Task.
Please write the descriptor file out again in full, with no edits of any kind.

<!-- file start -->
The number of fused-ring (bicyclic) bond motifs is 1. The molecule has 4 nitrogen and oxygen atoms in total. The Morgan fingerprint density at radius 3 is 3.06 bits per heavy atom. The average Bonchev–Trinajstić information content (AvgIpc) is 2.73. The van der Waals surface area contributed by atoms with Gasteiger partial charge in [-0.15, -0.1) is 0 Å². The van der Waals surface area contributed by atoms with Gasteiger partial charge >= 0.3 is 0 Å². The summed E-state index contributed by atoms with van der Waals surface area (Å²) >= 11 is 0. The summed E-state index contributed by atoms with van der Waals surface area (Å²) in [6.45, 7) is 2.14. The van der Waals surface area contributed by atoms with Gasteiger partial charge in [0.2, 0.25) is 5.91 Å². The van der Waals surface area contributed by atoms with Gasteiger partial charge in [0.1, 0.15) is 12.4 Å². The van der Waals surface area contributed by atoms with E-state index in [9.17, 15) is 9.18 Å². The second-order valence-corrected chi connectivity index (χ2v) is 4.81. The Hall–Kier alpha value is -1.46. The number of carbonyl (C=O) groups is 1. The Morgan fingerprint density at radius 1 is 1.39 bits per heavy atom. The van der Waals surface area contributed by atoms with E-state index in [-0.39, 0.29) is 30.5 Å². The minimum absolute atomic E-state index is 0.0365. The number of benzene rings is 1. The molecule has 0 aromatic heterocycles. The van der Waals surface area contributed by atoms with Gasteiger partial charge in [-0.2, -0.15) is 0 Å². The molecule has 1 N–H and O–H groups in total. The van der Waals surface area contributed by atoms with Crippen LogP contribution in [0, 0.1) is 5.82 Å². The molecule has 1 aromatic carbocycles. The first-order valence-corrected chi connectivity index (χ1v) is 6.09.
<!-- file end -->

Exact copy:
The number of fused-ring (bicyclic) bond motifs is 1. The molecule has 4 nitrogen and oxygen atoms in total. The Morgan fingerprint density at radius 3 is 3.06 bits per heavy atom. The average Bonchev–Trinajstić information content (AvgIpc) is 2.73. The van der Waals surface area contributed by atoms with Gasteiger partial charge in [-0.15, -0.1) is 0 Å². The van der Waals surface area contributed by atoms with Gasteiger partial charge >= 0.3 is 0 Å². The summed E-state index contributed by atoms with van der Waals surface area (Å²) >= 11 is 0. The summed E-state index contributed by atoms with van der Waals surface area (Å²) in [6.45, 7) is 2.14. The van der Waals surface area contributed by atoms with Gasteiger partial charge in [0.2, 0.25) is 5.91 Å². The van der Waals surface area contributed by atoms with Gasteiger partial charge in [0.1, 0.15) is 12.4 Å². The van der Waals surface area contributed by atoms with E-state index in [9.17, 15) is 9.18 Å². The second-order valence-corrected chi connectivity index (χ2v) is 4.81. The Hall–Kier alpha value is -1.46. The number of carbonyl (C=O) groups is 1. The Morgan fingerprint density at radius 1 is 1.39 bits per heavy atom. The van der Waals surface area contributed by atoms with E-state index in [-0.39, 0.29) is 30.5 Å². The minimum absolute atomic E-state index is 0.0365. The number of benzene rings is 1. The molecule has 0 aromatic heterocycles. The van der Waals surface area contributed by atoms with Gasteiger partial charge in [-0.2, -0.15) is 0 Å². The molecule has 1 N–H and O–H groups in total. The van der Waals surface area contributed by atoms with Crippen LogP contribution in [0, 0.1) is 5.82 Å². The molecule has 1 aromatic carbocycles. The first-order valence-corrected chi connectivity index (χ1v) is 6.09.